Never Return to Egypt
Resisting the temptation to return, geographically or psychologically, to the site of our bondage
Provided by the Jewish Theological Seminary, a Conservative rabbinical seminary and university of Jewish studies.
Several weeks ago, a book review in the New York Times caught my attention. Janet Maslin, reviewing The Known World by Edward Jones wrote: "Mr. Jones explores the unsettling, contradiction-prone world of a Virginia slaveholder who happens to be black." (NYT, August 14, 2003).
Maslin observed that such situations actually existed in the antebellum south. A black slaveholder-- quite a jarring concept for our rational minds! Nevertheless, such situational opposites are sadly not uncommon throughout history. Indeed, what actually caught my eye in this review was a vignette that the reviewer cited. Augustus, a former slave himself, confronts his son, Henry, who is a black slave-owner: "Augustus, who became free at the age of twenty-two, is aghast to find his son . . . owning slaves. 'Don't go back to Egypt after God done took you outa there,' Augustus warns."
One could hardly imagine a more powerful philosophical and historical statement; and it is this notion of not returning to Egypt that is rooted in this week's parashah, parashat Shoftim.
In Deuteronomy 17:14-20, we, the readers of the Torah, are advised of the stipulations placed on future kings of Israel. The king must be chosen by God, must be an Israelite, may not accumulate many horses, may not have many wives, cannot amass excess gold and silver, and must have a copy of this "Teaching" (i.e. the Torah) beside him.
Appended to the Torah's proscription against the acquisition of too many horses, a curious clause appears, "he shall not keep many horses or send people back to Egypt to add to his horses since the Lord has warned you, 'You must not go back that way again' " (Deuteronomy 17:16). Yet surprisingly, God had not expressed this warning explicitly in prior sections of the Torah. This textual conundrum led the exacting medieval Spanish exegete, Abraham Ibn Ezra, to explain, "[the prohibition on returning to Egypt] is a commandment and it is not written." That is to say, this prohibition seems to be part of an oral tradition of the Israelites.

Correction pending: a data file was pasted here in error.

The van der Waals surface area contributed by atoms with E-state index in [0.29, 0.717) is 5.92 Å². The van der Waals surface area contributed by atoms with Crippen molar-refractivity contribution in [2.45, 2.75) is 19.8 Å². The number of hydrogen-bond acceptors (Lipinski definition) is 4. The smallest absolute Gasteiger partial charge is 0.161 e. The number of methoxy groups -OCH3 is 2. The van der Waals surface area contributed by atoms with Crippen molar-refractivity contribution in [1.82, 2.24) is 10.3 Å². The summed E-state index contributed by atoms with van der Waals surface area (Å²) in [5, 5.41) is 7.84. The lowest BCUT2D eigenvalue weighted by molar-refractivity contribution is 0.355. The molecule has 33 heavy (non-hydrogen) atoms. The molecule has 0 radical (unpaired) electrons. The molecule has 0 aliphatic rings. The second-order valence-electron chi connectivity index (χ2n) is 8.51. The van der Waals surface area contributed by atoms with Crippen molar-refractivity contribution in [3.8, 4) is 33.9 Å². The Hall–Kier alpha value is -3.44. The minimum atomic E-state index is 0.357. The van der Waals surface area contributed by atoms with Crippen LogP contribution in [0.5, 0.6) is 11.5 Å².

Even so, there are two verses which allude to this compelling topic: Exodus 14:13 and Deuteronomy 28:68. In Exodus 14:13, before the Israelites cross the Reed Sea (Yam Suf), Moses says to the people, "Don't be afraid. Stand still and see God's salvation that today, you will never see them [the Egyptians] ever again, ever." Moses' declaration may be taken more as an explicit promise than a warning; that once the Israelites have crossed the Reed Sea, they will never again have to turn back and face their Egyptian oppressors again. However, we note that this is Moses' promise to the people, not God's promulgated legislation.